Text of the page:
Third, there are often high start-up costs. Most schools will reimburse your airfare with your first paycheck (no one is going to send you a ticket), and they might give you a little start-up cash or signing bonus but other than that, it’ll be at least four weeks until you see your first paycheck. Considering these things, you’ll probably need about $2,000 at least to start teaching, maybe more depending on if you have to pay for hotel rooms when you arrive and what kind of furniture your school provides you with. For some people in desperate need of a job, that kind of money is difficult to come up with–and this is just an estimate. Depending on where you live, you might need more. Food is one of those un-calculated costs that you can never really estimate until you arrive and know what your options are. Just be careful and remember that it’s better to bring too much money than not enough.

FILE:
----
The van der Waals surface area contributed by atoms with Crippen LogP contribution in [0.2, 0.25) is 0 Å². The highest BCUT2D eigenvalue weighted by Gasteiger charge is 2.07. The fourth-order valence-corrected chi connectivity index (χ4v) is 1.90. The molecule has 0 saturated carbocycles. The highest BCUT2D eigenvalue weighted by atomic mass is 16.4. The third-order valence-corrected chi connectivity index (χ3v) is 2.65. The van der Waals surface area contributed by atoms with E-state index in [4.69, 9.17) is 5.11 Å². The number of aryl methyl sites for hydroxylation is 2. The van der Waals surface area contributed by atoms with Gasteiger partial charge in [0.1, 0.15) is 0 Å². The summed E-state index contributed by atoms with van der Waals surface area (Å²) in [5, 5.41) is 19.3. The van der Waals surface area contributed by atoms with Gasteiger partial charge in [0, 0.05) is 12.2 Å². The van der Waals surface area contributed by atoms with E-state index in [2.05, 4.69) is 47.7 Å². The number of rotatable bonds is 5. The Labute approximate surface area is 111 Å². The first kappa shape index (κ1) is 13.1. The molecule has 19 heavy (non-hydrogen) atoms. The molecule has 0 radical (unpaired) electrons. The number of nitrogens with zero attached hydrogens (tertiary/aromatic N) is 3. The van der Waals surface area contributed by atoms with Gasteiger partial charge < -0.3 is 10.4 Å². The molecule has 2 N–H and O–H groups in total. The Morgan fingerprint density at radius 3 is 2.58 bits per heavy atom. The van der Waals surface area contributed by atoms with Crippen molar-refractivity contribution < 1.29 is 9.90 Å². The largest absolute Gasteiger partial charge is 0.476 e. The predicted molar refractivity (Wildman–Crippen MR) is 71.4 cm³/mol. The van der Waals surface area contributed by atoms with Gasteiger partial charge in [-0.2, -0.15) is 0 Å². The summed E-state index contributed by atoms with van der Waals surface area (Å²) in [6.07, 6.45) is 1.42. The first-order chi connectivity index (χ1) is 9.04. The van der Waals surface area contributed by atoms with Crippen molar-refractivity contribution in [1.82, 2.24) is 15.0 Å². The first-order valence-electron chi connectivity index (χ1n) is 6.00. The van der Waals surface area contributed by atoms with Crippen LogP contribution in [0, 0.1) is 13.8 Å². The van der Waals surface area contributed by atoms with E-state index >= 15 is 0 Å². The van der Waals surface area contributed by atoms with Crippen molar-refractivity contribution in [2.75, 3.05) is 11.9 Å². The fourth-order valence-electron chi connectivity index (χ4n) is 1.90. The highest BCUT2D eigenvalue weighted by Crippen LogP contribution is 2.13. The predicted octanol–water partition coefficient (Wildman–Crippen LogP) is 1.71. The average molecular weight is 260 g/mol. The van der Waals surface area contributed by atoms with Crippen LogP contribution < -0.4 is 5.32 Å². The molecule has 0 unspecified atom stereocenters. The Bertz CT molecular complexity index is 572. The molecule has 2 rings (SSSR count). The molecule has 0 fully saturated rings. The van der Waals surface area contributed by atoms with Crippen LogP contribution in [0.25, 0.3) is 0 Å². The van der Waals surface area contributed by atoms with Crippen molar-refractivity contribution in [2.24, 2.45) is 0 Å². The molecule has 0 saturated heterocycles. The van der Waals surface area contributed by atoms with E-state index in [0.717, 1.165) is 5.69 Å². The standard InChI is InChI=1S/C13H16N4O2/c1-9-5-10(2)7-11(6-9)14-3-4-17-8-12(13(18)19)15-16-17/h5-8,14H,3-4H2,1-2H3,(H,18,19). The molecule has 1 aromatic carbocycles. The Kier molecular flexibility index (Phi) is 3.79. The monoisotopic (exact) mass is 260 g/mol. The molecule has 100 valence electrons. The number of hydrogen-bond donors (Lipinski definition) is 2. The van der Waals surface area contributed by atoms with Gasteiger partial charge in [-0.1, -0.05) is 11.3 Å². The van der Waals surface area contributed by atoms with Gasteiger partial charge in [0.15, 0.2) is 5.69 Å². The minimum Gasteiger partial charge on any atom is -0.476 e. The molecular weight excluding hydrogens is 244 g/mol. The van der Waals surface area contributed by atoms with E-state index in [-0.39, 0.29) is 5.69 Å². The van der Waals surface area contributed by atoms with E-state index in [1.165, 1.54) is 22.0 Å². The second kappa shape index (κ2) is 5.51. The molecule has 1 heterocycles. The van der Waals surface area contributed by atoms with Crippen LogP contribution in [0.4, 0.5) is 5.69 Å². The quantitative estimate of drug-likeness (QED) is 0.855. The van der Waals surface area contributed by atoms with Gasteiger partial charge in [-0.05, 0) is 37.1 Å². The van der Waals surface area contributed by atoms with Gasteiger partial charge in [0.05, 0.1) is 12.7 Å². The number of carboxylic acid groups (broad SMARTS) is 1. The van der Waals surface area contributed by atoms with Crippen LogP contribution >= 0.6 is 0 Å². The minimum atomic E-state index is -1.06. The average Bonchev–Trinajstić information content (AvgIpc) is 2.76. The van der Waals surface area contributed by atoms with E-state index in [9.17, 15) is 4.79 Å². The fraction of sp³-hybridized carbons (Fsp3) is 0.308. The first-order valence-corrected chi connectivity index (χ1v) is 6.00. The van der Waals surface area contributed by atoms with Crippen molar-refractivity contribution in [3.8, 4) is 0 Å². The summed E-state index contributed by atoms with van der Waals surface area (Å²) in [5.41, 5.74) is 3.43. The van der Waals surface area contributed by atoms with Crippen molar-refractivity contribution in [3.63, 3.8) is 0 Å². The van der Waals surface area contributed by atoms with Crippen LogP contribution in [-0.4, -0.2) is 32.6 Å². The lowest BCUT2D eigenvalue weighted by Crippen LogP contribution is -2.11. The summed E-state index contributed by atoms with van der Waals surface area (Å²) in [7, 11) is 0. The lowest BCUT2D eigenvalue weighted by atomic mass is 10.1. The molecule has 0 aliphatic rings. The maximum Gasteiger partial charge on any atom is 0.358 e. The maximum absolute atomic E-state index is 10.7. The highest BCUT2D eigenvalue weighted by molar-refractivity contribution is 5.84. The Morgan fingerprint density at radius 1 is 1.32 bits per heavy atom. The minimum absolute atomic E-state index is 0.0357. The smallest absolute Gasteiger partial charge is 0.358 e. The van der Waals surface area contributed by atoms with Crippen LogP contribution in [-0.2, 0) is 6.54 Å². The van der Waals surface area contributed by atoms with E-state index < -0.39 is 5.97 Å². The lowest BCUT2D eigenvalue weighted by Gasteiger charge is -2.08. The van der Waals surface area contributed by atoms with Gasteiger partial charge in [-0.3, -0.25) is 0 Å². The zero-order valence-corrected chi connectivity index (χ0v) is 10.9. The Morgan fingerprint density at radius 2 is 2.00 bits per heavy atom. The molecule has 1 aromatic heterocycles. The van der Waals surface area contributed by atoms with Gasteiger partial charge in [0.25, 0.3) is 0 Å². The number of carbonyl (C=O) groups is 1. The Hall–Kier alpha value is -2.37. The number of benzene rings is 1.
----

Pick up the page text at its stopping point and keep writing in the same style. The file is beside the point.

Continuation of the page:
There are a million pros and cons to teaching overseas–far more than I can list in one article. Truthfully, teaching overseas is exhilarating because of the simple fact that you don’t know what could happen; the adventure of moving across the world to a job you know nothing about is 50% of why people do it. I’ll never forget being midway across the Pacific on my way to my first full-time teaching position in Korea and realizing that I forgot to write down my new school’s name and my contact’s phone number, which caused me to panic. I panicked even more when no one came to pick me up at the airport until an hour after I arrived! But it worked out–it always does–and I’ve never looked back. From the first day, it’s been an experience every bit worth taking.